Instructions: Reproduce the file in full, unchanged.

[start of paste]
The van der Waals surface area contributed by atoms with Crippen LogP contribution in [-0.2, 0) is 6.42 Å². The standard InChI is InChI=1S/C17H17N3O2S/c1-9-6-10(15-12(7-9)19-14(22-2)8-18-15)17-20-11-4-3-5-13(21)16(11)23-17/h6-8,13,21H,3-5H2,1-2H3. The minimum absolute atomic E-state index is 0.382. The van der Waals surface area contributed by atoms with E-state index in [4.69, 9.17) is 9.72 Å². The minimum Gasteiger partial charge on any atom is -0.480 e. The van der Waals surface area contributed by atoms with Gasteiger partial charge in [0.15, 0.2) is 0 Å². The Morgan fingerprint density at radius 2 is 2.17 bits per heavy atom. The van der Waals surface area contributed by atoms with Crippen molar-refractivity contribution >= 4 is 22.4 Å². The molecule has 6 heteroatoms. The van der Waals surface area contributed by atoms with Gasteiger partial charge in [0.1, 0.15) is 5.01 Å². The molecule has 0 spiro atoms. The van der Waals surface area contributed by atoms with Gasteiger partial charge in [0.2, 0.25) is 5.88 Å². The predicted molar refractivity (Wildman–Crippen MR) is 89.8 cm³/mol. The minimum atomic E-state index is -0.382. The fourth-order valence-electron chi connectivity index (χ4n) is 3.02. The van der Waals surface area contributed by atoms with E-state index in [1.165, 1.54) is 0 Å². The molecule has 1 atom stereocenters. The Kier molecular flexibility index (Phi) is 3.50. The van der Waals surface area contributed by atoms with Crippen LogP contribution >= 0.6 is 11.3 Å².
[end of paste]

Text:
The van der Waals surface area contributed by atoms with Crippen LogP contribution in [-0.2, 0) is 6.42 Å². The standard InChI is InChI=1S/C17H17N3O2S/c1-9-6-10(15-12(7-9)19-14(22-2)8-18-15)17-20-11-4-3-5-13(21)16(11)23-17/h6-8,13,21H,3-5H2,1-2H3. The minimum absolute atomic E-state index is 0.382. The van der Waals surface area contributed by atoms with E-state index in [4.69, 9.17) is 9.72 Å². The minimum Gasteiger partial charge on any atom is -0.480 e. The van der Waals surface area contributed by atoms with Gasteiger partial charge in [0.15, 0.2) is 0 Å². The Morgan fingerprint density at radius 2 is 2.17 bits per heavy atom. The van der Waals surface area contributed by atoms with Crippen molar-refractivity contribution >= 4 is 22.4 Å². The molecule has 6 heteroatoms. The van der Waals surface area contributed by atoms with Gasteiger partial charge in [0.1, 0.15) is 5.01 Å². The molecule has 0 spiro atoms. The van der Waals surface area contributed by atoms with Gasteiger partial charge in [0.2, 0.25) is 5.88 Å². The predicted molar refractivity (Wildman–Crippen MR) is 89.8 cm³/mol. The minimum atomic E-state index is -0.382. The fourth-order valence-electron chi connectivity index (χ4n) is 3.02. The van der Waals surface area contributed by atoms with E-state index in [1.165, 1.54) is 0 Å². The molecule has 1 atom stereocenters. The Kier molecular flexibility index (Phi) is 3.50. The van der Waals surface area contributed by atoms with Crippen LogP contribution >= 0.6 is 11.3 Å².